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Atlanta Fed President Lockhart: U.S. Economy Still Recovering

photo of Atlanta Fed CEO LockhartDespite some disappointing economic reports, the national economy continues to recover, said Federal Reserve Bank of Atlanta President Dennis Lockhart during June speeches in Florida and Georgia.

"Coming off a reasonably strong fourth quarter in 2011, the indicators of economic strength so far in 2012 have been underwhelming," he said. U.S. gross domestic product grew just 1.9 percent in the first quarter, and the most recent employment report showed weak job growth in May and included downward revisions to the figures for March and April. "As the disappointing numbers illustrate, the economy is working against some strong headwinds," Lockhart noted.

Headwinds persist
Those headwinds include efforts by households and the financial sector to shed debt as well as continued weakness in the housing sector. The Atlanta Fed chief also pointed to the so-called "uncertainty drag," which he believes is holding back hiring and capital investments by U.S. businesses.

Despite those challenges, Lockhart expects the economy to continue growing moderately, albeit with "a slow and possibly halting decline of unemployment." Meanwhile, inflation is expected to stay close to the 2 percent target set by the Federal Open Market Committee (FOMC), he noted. A number of key potential risks could derail that outlook, however. "It is my sense that material risks to the economic outlook are gathering," he said. Four risks in particular are on his radar:

  • a further decline in home prices
  • the effects of sharp federal fiscal adjustments
  • the recession and financial instability in Europe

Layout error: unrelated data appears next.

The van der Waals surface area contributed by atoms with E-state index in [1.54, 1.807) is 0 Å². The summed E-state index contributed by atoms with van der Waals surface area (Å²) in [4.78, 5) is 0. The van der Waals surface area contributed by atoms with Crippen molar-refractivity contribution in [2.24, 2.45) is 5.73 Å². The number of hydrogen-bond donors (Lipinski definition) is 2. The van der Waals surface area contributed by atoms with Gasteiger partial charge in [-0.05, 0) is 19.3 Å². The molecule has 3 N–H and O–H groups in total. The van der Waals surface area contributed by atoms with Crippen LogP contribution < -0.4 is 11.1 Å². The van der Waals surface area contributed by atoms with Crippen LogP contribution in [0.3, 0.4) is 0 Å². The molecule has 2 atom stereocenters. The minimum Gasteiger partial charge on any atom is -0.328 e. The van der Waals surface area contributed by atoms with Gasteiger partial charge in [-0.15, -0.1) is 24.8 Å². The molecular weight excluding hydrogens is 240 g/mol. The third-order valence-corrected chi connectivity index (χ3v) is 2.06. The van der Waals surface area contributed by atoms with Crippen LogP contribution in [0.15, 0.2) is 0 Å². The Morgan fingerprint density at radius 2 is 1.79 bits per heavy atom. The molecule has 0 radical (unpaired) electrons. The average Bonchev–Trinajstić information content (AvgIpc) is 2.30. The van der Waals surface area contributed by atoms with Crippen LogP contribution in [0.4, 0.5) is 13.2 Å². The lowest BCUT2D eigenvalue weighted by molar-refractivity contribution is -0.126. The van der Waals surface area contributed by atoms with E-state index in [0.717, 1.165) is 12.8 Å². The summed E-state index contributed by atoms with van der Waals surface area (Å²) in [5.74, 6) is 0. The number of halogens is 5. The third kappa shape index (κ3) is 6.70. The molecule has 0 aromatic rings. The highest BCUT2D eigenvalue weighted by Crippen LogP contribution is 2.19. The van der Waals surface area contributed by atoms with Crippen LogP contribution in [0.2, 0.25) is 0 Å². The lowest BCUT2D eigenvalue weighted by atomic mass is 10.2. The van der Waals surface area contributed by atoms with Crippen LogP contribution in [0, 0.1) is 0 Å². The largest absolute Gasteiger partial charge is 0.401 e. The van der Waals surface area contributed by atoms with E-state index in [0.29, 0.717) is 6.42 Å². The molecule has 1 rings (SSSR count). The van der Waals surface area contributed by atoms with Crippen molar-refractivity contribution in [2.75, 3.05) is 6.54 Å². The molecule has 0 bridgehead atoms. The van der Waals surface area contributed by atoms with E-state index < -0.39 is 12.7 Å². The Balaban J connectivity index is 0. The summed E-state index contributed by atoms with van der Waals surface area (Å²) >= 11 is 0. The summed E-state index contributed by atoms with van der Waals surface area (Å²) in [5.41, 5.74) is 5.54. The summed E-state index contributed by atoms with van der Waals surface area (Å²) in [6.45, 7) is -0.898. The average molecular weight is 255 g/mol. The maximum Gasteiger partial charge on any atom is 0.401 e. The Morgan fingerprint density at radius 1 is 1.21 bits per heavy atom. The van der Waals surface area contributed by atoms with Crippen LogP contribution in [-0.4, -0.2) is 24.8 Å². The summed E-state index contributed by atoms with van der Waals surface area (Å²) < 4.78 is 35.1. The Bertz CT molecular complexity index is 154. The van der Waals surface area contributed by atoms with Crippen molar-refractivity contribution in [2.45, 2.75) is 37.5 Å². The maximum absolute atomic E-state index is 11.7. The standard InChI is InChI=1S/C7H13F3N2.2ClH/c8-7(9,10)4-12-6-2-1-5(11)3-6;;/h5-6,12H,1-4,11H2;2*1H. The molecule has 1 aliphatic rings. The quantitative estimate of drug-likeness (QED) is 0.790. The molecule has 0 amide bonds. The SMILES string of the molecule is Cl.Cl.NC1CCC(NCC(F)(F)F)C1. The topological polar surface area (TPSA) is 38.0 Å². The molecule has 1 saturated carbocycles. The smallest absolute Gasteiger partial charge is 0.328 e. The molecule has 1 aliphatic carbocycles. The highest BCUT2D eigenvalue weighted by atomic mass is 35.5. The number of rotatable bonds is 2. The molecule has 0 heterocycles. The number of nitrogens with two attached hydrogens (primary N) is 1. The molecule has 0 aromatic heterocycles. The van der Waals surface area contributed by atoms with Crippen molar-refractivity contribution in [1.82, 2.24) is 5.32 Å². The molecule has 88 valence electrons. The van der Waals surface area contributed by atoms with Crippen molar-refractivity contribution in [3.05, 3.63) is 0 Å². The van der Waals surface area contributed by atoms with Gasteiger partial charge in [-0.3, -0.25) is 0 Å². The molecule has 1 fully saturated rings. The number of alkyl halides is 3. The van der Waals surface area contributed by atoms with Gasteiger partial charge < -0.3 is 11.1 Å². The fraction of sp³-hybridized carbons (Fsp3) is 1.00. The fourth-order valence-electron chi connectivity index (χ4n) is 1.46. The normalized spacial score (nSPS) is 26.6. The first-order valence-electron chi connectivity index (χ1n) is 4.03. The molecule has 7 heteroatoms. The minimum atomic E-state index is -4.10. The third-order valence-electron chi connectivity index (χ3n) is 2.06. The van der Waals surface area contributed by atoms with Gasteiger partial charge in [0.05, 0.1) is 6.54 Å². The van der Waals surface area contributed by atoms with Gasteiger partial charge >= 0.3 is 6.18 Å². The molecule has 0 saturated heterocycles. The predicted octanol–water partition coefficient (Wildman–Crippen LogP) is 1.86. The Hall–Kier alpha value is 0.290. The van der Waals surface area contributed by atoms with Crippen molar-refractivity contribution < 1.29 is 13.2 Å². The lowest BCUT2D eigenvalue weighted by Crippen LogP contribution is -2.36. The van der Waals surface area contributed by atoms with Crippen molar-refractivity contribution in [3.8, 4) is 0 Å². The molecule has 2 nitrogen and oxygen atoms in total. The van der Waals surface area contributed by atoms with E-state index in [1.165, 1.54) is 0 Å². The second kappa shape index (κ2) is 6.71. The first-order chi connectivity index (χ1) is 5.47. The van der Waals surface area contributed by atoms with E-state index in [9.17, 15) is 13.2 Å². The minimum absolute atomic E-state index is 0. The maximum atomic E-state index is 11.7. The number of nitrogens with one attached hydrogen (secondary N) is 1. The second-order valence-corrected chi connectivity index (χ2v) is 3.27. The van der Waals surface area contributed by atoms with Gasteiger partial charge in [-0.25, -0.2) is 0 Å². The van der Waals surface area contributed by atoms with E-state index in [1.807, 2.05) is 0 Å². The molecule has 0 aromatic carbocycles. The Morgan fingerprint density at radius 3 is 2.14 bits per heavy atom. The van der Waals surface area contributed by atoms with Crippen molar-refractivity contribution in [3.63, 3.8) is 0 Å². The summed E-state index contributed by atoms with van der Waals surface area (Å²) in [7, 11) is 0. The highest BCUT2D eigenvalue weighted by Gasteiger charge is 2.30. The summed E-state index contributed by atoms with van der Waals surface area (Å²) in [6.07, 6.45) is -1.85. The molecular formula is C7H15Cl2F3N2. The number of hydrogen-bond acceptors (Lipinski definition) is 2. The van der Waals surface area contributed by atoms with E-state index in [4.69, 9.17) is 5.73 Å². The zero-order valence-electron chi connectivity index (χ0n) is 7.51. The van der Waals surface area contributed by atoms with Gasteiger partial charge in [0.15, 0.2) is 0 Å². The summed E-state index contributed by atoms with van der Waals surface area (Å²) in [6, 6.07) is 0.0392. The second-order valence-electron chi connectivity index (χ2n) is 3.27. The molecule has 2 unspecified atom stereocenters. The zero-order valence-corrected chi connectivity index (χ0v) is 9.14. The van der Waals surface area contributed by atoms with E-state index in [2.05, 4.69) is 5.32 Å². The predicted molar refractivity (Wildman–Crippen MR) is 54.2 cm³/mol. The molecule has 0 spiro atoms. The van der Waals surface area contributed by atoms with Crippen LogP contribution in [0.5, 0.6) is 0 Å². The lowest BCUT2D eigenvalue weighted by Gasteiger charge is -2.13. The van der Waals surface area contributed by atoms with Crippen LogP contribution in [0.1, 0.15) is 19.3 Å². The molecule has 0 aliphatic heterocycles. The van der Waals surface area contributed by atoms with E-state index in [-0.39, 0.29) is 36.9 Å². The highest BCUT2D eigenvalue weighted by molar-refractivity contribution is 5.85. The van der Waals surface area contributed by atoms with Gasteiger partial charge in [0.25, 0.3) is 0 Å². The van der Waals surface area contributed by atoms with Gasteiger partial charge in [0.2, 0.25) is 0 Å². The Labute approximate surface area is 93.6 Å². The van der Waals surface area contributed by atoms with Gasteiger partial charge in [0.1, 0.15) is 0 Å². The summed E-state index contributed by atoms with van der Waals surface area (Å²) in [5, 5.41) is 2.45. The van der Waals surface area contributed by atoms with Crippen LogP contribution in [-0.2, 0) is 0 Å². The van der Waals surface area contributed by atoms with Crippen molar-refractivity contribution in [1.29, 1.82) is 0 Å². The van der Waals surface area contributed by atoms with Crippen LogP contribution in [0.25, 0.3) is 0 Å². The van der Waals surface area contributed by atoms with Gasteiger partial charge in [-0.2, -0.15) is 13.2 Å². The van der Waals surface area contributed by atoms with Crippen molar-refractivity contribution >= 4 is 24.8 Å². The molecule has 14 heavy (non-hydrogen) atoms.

• a slowdown in large emerging economies, particularly Brazil, China, and India

Europe looms large
Lockhart said he is giving more weight to concerns about the European situation than he did just a few months ago, noting that a severe recession there would affect the U.S. economy through trade channels. Of greater concern is the risk that financial stresses in Europe could cause global debt markets to freeze up, he noted. Although U.S. financial institutions have taken steps to limit their direct exposure to European sovereign debt, "the financial system is too integrated, too liquid to expect that problems could be isolated to Europe," he said.

The FOMC's current monetary policy stance—which remains highly accommodative—is "appropriate" given his outlook for the economy, said Lockhart. However, the committee stands ready to act, if needed. "Should it become clear that something resembling my baseline scenario of continued, though modest, growth is no longer realistic, further monetary actions to support the recovery will certainly need to be considered," he said.

June 21, 2012

 

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